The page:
Kente / Adinkra
Kente clothing is native to the Ashanti people of Ghana and is worn across different tribes in Ghana. It is widely believed that the intricate Kente design patterns came from observing the spider’s web. It is made from silk or cotton and dyes from the roots of the “kuntunkuni” plant. The fabrics were originally reserved for royals and members of the palace court. The cloths are woven into colorful rectangular or square shapes each and some fabrics have special messages encoded in them with an adinkra symbol. Most of the kente patterns contain wordings and sayings, easily spotted by natives who can decipher it.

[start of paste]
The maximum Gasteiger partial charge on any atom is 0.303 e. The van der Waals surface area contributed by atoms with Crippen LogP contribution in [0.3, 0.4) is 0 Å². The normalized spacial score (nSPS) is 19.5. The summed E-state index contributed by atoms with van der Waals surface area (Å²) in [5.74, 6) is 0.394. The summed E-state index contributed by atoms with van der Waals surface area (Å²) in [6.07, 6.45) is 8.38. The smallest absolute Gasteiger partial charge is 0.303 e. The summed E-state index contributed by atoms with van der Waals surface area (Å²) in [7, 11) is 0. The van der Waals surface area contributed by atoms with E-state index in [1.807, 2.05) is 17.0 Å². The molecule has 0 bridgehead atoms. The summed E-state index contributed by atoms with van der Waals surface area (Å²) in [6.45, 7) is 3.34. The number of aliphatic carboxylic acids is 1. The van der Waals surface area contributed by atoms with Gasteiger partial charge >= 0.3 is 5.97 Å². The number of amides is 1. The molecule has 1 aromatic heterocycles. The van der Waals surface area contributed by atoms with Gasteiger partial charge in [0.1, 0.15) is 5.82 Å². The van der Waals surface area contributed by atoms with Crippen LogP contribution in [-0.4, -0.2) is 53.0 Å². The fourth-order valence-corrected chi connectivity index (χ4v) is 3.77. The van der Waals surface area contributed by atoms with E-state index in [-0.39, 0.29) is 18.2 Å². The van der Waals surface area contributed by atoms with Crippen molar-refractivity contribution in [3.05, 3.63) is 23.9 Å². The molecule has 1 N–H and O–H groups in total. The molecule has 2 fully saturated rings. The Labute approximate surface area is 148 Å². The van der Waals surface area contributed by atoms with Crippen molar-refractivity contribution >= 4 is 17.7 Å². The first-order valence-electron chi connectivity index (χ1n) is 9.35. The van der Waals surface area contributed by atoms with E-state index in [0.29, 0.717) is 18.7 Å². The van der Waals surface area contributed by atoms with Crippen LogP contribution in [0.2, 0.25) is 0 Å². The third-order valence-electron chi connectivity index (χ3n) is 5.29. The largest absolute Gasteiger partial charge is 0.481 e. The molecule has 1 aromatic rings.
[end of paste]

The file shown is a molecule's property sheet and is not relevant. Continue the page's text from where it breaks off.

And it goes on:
Each color found on a Kente fabric also has its own meaning. For example, black represents mourning, spiritual vitality, red could represent either blood, political strength etc., Blue represents peace, harmony and unity, gold or yellow symbolizes nobility. White represents peace and unity while green could either mean growth or fertility. The weaving of the Kente fabric was traditionally done by men.